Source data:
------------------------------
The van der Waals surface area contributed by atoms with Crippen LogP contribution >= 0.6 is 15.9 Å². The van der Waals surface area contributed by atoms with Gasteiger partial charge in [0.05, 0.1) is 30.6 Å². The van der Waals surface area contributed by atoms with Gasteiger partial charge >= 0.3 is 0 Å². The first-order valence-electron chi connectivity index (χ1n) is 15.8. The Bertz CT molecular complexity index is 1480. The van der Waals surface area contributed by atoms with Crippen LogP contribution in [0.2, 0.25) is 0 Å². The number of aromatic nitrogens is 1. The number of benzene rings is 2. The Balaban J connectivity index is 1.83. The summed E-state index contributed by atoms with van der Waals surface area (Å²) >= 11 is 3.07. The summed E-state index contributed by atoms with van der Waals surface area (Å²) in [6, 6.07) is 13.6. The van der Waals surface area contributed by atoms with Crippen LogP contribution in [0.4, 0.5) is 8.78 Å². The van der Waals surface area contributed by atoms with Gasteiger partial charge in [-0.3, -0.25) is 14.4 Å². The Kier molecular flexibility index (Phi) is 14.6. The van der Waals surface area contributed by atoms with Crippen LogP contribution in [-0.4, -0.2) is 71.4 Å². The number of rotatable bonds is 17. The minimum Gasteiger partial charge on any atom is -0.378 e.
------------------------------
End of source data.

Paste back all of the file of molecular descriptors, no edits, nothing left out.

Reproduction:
The van der Waals surface area contributed by atoms with Crippen LogP contribution >= 0.6 is 15.9 Å². The van der Waals surface area contributed by atoms with Gasteiger partial charge in [0.05, 0.1) is 30.6 Å². The van der Waals surface area contributed by atoms with Gasteiger partial charge >= 0.3 is 0 Å². The first-order valence-electron chi connectivity index (χ1n) is 15.8. The Bertz CT molecular complexity index is 1480. The van der Waals surface area contributed by atoms with Crippen LogP contribution in [0.2, 0.25) is 0 Å². The number of aromatic nitrogens is 1. The number of benzene rings is 2. The Balaban J connectivity index is 1.83. The summed E-state index contributed by atoms with van der Waals surface area (Å²) >= 11 is 3.07. The summed E-state index contributed by atoms with van der Waals surface area (Å²) in [6, 6.07) is 13.6. The van der Waals surface area contributed by atoms with Crippen LogP contribution in [0.4, 0.5) is 8.78 Å². The van der Waals surface area contributed by atoms with Gasteiger partial charge in [-0.3, -0.25) is 14.4 Å². The Kier molecular flexibility index (Phi) is 14.6. The van der Waals surface area contributed by atoms with Crippen LogP contribution in [-0.4, -0.2) is 71.4 Å². The number of rotatable bonds is 17. The minimum Gasteiger partial charge on any atom is -0.378 e.